Export Tax Incentives for Manufacturers
- Tom Carmichael, Jr.
Brief history lesson: Since the 1970s, the U.S. has run a trade deficit, meaning it imports more from other countries than it exports to them. It also ran a trade deficit for much of the 1800s. These trade deficits didn’t necessarily hurt American economic growth. In fact, they may have even fueled it, especially during industrialization in the 19th century. However, trade deficits have gotten a bad rap in recent years, with concerns about jobs and competitive advantage on the rise, and politicians have attempted to create policies that will reverse them. What does this mean for manufacturers who export goods? Potentially, major tax savings.
One of the ways the government has tried to expand exporting is by allowing companies that create products that are sent overseas to receive significant tax breaks. The caveat is that they must set up a domestic international sales corporation (DISC), also known as an interest charge domestic international sales corporation (IC-DISC), to receive those tax breaks.
A DISC is an entity that pays no tax, which is created by a company involved in the export business. The company that sets up the DISC can place a portion of its income in the DISC in a transaction called a commission that is tax-free. The amount that the company can give the DISC as its commission is either 4% of gross receipts from sales of qualified export property or 50% of net income on sales of qualified export property, whichever is greater.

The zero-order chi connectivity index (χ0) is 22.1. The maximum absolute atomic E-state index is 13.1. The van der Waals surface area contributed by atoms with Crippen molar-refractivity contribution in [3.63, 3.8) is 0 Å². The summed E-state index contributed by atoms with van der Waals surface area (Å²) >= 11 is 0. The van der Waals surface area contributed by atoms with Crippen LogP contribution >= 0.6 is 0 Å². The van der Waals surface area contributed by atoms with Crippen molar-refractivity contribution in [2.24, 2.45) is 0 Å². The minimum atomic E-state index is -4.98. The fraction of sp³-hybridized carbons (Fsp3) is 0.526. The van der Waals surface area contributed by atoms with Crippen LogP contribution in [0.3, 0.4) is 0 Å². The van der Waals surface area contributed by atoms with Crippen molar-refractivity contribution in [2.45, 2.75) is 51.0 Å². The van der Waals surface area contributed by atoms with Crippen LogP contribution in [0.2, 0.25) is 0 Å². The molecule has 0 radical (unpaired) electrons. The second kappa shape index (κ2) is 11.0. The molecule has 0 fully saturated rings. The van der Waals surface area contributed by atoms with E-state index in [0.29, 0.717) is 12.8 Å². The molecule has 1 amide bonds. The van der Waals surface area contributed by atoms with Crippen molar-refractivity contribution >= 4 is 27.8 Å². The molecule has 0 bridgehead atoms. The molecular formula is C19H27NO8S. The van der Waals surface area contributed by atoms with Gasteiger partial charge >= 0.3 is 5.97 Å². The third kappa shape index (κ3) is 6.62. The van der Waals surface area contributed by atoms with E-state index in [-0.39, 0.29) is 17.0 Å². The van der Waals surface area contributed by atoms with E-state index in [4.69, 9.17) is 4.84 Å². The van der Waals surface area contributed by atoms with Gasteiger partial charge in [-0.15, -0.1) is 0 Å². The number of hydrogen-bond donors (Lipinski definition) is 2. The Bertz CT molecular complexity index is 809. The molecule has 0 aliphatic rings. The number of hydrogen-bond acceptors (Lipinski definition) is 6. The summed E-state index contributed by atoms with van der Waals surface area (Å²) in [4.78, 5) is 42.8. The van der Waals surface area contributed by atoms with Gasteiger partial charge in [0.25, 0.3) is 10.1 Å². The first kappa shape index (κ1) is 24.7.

Company shareholders receive dividends from the income placed in the DISC, and those dividends are taxed at federal capital gains rates, which, at maximum, are 23.8%. Those rates can even be as low as zero, depending on the individual shareholder’s personal income. Even if the dividends were taxed at the highest rate of 23.8%, that rate would still be lower than most marginal federal income tax rates. So, by receiving money through the DISC as dividends instead of regular income through the company, shareholders pay less in taxes. Additionally, since part of the company’s income has been moved to the DISC, that leaves less of it to be taxed at corporate tax rates, which are also typically higher than federal capital gains tax rates.
There are three rules in determining whether your company is allowed to create a DISC.
Interested in learning more about DISCs and how they might work for your manufacturing business? CRI’s professionals are ready to help. Contact your CRI advisor today!
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